BEIJING—President Xi Jinping may be China’s most powerful leader in decades, but he has some heavy lifting ahead as he tries to achieve his economic goals and head off a trade war with the U.S.
Freshly empowered this spring to stay in office indefinitely, Mr. Xi has issued exacting objectives to advance China’s economic progress by developing world-beating industrial champions. He responded to Washington’s trade threats with plans for retaliatory tariffs, shoring up his image as a firm defender of Chinese interests.
He also has pledged to open up certain Chinese markets—partly addressing some U.S. demands—and cast himself as a champion of free trade.
A U.S. delegation led by Treasury Secretary Steven Mnuchin arrives in Beijing on Thursday with a list of asks for Mr. Xi and his team: reduce China’s trade surplus with the U.S., better protect intellectual property and end policies that Washington says favor Chinese national champions and discriminate against American companies.
Though Mr. Xi has indicated he would like to avert a damaging trade fight, ending state subsidies and protection for strategic industries would undermine his plan to make China a high-tech manufacturing power, and could set him against influential ministries, local governments and business circles.
Paring state control over the economy also runs counter to Mr. Xi’s objective to strengthen Communist Party control over all of Chinese society. And anything less than stout resistance against perceived American bullying is likely to displease many Chinese.
Though China’s economy is humming steadily and expanded 6.8% in the first quarter, growth remains heavily dependent on investment—much of it fueled by worrying amounts of debt, equivalent to around 260% of GDP.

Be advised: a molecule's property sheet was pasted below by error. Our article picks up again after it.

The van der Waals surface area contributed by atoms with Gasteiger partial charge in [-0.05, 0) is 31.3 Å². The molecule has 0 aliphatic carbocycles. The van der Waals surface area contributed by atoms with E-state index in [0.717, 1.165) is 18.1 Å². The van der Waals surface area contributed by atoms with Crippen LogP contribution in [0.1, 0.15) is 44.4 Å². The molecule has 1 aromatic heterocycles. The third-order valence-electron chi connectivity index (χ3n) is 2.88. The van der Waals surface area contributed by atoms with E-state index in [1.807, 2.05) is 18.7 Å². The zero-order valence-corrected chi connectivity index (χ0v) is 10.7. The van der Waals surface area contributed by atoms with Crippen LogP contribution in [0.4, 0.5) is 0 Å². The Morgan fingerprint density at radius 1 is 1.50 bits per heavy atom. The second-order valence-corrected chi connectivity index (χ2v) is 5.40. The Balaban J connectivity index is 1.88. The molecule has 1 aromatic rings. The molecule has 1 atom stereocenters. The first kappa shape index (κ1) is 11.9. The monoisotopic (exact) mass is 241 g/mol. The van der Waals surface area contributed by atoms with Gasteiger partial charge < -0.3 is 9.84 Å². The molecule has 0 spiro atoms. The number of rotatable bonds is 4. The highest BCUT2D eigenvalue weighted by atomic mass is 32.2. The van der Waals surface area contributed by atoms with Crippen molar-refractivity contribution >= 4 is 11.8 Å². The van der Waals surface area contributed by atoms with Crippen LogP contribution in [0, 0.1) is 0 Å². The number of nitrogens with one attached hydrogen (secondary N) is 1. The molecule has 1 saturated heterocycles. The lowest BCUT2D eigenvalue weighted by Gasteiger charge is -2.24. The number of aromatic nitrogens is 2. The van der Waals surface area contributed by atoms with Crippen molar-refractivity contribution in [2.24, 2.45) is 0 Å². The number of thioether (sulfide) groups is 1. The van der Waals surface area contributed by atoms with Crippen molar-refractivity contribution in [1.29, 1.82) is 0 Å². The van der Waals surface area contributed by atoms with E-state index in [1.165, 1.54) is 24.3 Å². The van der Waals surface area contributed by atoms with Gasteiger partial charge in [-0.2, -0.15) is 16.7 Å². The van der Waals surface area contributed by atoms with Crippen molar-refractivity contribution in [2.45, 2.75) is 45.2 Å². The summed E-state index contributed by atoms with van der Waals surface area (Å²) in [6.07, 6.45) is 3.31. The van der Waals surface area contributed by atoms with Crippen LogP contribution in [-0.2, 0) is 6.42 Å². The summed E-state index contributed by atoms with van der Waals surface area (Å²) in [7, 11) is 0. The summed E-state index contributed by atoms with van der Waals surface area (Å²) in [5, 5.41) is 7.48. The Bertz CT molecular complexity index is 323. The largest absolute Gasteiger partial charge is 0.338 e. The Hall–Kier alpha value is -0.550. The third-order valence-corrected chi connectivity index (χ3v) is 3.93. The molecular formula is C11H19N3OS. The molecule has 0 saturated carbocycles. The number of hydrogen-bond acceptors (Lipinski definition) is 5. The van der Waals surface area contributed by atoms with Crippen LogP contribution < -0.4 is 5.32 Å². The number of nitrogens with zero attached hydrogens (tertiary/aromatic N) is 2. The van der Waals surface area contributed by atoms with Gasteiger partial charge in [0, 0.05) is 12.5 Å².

Officials are trying to steer a transition toward tech-fueled manufacturing, services and consumption as the main drivers. A bruising battle with the U.S., which is still a key market and a nexus in the global financial system, would make that transition more difficult.
In public remarks in recent weeks, Mr. Xi and his top lieutenants have sought to cool temperatures with the U.S., offering greater foreign access to the financial and auto sectors and lower tariffs on car imports.
Mr. Xi “has sold himself as a very powerful leader,” said Christopher Balding, an associate professor at the HSBC Business School in Shenzhen. But “even in China, you can’t just snap your fingers and change the tariff rate on cars.”
Some foreign business executives and economists dismissed the concessions, saying the sectors they included aren’t regarded as critical to Chinese aspirations to become a high-tech industrial power, or are already heavily dominated by Chinese players. Officials cast the moves as a signal of Beijing’s commitment to open up Chinese markets and adhere to global trade norms.
Mr. Xi has been ginning up support for his positions in publicized tours of the provinces. Traveling in central China last week along the Yangtze River, he visited the mammoth Three Gorges Dam, an icon of state planning, and Xinxin Semiconductor Manufacturing Corp. , a leader in a government-backed effort to create competitive makers of semiconductors.
His message, according to state media: China needs to “rely on our own hard work” in mastering key technologies.